School Time

This… Is… A… Fish…

What technical feedback would you like if any?

For my tastes I nailed the DOF, exposure and framing. Gotta love telephoto zooms.

What artistic feedback would you like if any?

I’m more inclined to wildlife photos showing their lives and behavior than wildlife portraiture. I particularly like the way the tight crop and arrangement of the three subjects’ concentration lead my eye diagonally down through the frame to the salmon head. Does that work for you?

Any pertinent technical details:

Shot from about 40’ from the cab of our truck using a Nikon D7200 and Nikon 200-500.

Hi Hank!

I like the curiosity level in the picture and fish provides a good focus point, but there are two points I would like to suggest, one you can change if you have some more canvas and second you can’t:

  • If you have some more canvas on the RHS, you may include the whole cub with mother, it would also
    include the front two legs of the cub behind.
    -Secondly the exact focus point appears to be on the leg of mother bear rather than head of the mother.

That’s interesting and useful feedback, and certainly points I considered when picking among the burst of photos from which I selected this one. But compared to more open framing showing the whole cub in the background, and mom’s forepaw placed firmly on the ground, the fish head and point of the photo is virtually lost. For me, the image falls apart without that focus.

But I get only the first vote in selecting a photo, and all subsequent votes carry important weight.


Hey Hank, really nice to see you back on NPN. Haven’t heard from you in quite a while.
The suggestion from Jagdeep was interesting, because it was something I wondered about as I looked at this, but I can completely see your point. I think, for an Alaskan in particular, having that emphasis on the salmon is important, whereas for other people, that connection is not so important, and they would prefer to see the sharpness in a certain place, etc.
The only thing I could possible suggest would be a lower view, and that’s not something you could have changed (unless you have a low-rider pickup!!). The salmon head is small enough that it doesn’t stand out on its own, so it needs to have something pointing to it.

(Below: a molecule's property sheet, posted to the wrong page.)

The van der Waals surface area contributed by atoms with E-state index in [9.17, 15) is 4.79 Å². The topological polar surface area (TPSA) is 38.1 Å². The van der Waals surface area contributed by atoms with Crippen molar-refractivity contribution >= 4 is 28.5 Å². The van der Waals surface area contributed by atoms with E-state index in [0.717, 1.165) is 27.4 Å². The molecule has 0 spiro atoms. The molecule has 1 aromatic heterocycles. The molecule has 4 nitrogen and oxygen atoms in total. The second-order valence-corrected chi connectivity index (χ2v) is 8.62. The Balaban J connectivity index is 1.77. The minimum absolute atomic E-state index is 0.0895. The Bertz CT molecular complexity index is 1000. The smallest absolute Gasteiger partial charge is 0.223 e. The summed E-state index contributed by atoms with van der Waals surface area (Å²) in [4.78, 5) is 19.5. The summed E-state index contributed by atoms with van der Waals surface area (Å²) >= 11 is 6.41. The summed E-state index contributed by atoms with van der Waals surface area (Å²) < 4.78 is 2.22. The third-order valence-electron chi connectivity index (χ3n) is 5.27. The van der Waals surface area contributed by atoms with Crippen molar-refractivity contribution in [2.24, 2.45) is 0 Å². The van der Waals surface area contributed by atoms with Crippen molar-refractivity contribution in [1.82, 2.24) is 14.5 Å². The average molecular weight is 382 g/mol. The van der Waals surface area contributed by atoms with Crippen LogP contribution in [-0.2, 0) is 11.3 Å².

Like you, I like to have that environment and animal behavior, and that is what I like best about this image.

Hey Genny! Good to see you here, too.

Not only were we in a truck, but it was on a causeway about 5’ higher than the stream bank. But since salmon are such a huge part of the story, I’ll take it. Of course I’d love to have had a whole salmon rather than a head, and that too would have helped with the focus.

I have read the other comments and mixed feelings. I see your point about the focus on the fish and the image works ok the way it is. I to would like to see more of the cubs in the image. It seems that the focus of their stare would lead your eye through the image to find what they are staring at. Just a thought.

In fact I have a version with the whole cub, and for my eye and conditioning it loses “focus” on the fish.

Understand that our background is in selling photos that didn’t exist. We were hired at high rates to take photos because the clients couldn’t get what they needed from stock sources.

We were quickly disillusioned with the low prices and low income from stock photography. We needed to be making a living wage and building a comfortable retirement with our cameras, or hang them up and return to the lucrative careers we left. We could get paid more for a single hour of assignment or contract photography than was paid for most magazine covers. Meanwhile typical shoots ran on for hours or days at that high rate, PLUS we garnered licensing fees for the shots once we were through.

Making 10x or 20x the money had its influence on the way we shoot, and “art” photography was far down the list of priorities for us. In the kind of shooting we did “action” and layout were pivotal to the way photos were going to be used, and the “rules” guiding art photography often didn’t apply.

This is a prime example. When the point of the photo is the fish and the bears’ fixation on it, the artistic inclusion of a foot isn’t a priority if it comes at the price of the goal of the photo. I’m not trying to be argumentative, rather I guess what I’m saying is that there are other “yardsticks” than display prints for measuring success of photos. Our yardstick was income first, and it worked well for us.

Hi Hank. I too like the way the concentration and angles of the bears lead to the fish. I don’t have any problem with the crop on the right, because the bears are entering the frame. I do wish there were just a tad more space on the bottom and the left. To me, all that energy pointing to the lower left corner is running into a wall. This is, of course all a matter of taste, but that’s my two cents worth.

Thanks Dennis. I wondered a little about that, but reconciled it with the hopes that the “wall” would hold viewing eyes a little longer. Though I’m out of the business now, it would be interesting to compare notes with my favorite AD…

Come to think of it, one of us owes the other lunch and it’s been too long since we’ve laughed together. Thanks for the nudge, even if I’m the one shelling for lunch!